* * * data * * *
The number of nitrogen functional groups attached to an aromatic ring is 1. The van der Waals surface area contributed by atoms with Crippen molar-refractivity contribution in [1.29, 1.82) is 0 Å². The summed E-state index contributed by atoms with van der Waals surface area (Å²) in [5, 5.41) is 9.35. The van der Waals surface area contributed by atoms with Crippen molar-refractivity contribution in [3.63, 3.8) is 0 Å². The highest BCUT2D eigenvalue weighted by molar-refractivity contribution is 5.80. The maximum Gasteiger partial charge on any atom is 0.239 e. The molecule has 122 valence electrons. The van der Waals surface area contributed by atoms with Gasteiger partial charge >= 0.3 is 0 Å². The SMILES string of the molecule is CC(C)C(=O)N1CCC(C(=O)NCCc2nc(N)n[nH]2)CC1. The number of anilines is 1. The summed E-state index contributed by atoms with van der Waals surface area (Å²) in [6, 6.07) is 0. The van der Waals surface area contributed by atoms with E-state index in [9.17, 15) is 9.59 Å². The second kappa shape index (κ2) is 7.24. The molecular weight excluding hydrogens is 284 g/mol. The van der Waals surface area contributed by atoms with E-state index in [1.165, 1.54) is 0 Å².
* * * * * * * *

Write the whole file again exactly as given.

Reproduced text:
The number of nitrogen functional groups attached to an aromatic ring is 1. The van der Waals surface area contributed by atoms with Crippen molar-refractivity contribution in [1.29, 1.82) is 0 Å². The summed E-state index contributed by atoms with van der Waals surface area (Å²) in [5, 5.41) is 9.35. The van der Waals surface area contributed by atoms with Crippen molar-refractivity contribution in [3.63, 3.8) is 0 Å². The highest BCUT2D eigenvalue weighted by molar-refractivity contribution is 5.80. The maximum Gasteiger partial charge on any atom is 0.239 e. The molecule has 122 valence electrons. The van der Waals surface area contributed by atoms with Gasteiger partial charge >= 0.3 is 0 Å². The SMILES string of the molecule is CC(C)C(=O)N1CCC(C(=O)NCCc2nc(N)n[nH]2)CC1. The number of anilines is 1. The summed E-state index contributed by atoms with van der Waals surface area (Å²) in [6, 6.07) is 0. The van der Waals surface area contributed by atoms with E-state index in [9.17, 15) is 9.59 Å². The second kappa shape index (κ2) is 7.24. The molecular weight excluding hydrogens is 284 g/mol. The van der Waals surface area contributed by atoms with E-state index in [1.165, 1.54) is 0 Å².